The number of people getting tested for COVID-19 in Michigan is on the rise. But in order to maintain quick turnaround times for results — a prerequisite for an effective public health response — some of the labs that process those tests are turning away new clients.
Last week, Michigan was completing more than 24,000 COVID-19 tests a day, based on a rolling 7-day average. At the start of July, average daily testing was less than 17,000.
Lyle Rawlings, the technical supervisor at Trident Labs in Holland, says his facility has been returning results in 48 to 72 hours.
“We could bring in hundreds more specimens a day if we wanted to, but then our turnaround time would suffer,” he said. “And at that point, then it really becomes pointless.”
Some public health officials say results should come back after no more than 72 hours. Any longer, and it becomes difficult to perform contact tracing (which involves tracking down those who have come in contact with people who test positive) and to take other measures to control infection.
Rawlings and representatives from other labs in Michigan say the bulk of new demand comes from nursing homes, which have ramped up testing in order to comply with a June order from the Michigan Department of Health and Human Services.
That’s the case in Houghton, where a converted research lab at Michigan Tech is processing tests from five nursing homes, as well as other clients in the area. Compared to 50 tests a day in June, the lab now runs through more than 100 COVID-19 test specimens a day, five days a week.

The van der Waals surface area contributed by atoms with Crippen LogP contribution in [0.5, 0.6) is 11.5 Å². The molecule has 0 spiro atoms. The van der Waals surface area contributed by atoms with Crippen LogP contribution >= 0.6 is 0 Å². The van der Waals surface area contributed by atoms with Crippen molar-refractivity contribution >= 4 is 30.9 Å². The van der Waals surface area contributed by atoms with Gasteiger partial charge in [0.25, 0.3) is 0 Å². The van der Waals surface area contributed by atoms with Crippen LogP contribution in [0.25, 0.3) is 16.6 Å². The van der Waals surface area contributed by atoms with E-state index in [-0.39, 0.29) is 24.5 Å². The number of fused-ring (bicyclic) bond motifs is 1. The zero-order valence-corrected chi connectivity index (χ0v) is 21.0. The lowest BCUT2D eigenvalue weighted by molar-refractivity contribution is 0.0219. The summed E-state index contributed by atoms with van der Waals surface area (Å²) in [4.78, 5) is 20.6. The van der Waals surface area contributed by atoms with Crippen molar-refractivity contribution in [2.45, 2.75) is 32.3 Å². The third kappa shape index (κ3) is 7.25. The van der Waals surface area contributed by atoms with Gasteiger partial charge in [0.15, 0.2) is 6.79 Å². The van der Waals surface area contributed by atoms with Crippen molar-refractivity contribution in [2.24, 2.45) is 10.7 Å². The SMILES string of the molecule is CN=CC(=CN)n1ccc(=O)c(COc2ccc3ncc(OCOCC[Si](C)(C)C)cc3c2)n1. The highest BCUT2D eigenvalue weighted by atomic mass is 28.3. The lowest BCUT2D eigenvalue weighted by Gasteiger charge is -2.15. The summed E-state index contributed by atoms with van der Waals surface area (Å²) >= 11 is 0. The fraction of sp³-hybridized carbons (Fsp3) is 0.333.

According to Caryn Heldt, a chemical engineering professor who runs the lab, that’s pretty much the most they can do.
Heldt’s lab is one of the few processing COVID-19 tests in the Upper Peninsula, but it recently had to stop accepting specimens from hospital systems and drive-through sites for a full day in order to maintain its 36-hour turnarond time.
“A Quest lab, or a LabCorp lab — they’re using robots to do a lot of what we’re manually having people pipette,” she said.
But no matter how automated, those national labs may be making people wait the longest. Quest Diagnostics announced last week that across the U.S., the average turnaround time for non-priority tests was seven days or greater.
On Saturday, the Food and Drug Administration granted Quest an emergency use authorization to perform “specimen pooling” for up to four individuals' samples. The process saves resources by testing multiple people at once (if the pool tests positive, each individual will receive their own test).
One lab in Kalamazoo — Genemarkers — says it can both process more tests and maintain its turnaround time of 24 to 48 hours.
Anna Langerveld, Genemarkers’ Chief Scientific Officer, says the lab has been running COVID-19 tests since June, including for more than 20 nursing homes. Though she expects the lab to take on about 2,000 more tests this week (up from 3,500 last week), she says they can still accept more clients.
“We’re getting calls every day,” she said.
*Clarification: An earlier version of this post said Michigan Tech's lab was processing over 100 COVID-19 tests a day. The post now indicates that that's only for five days out of the week.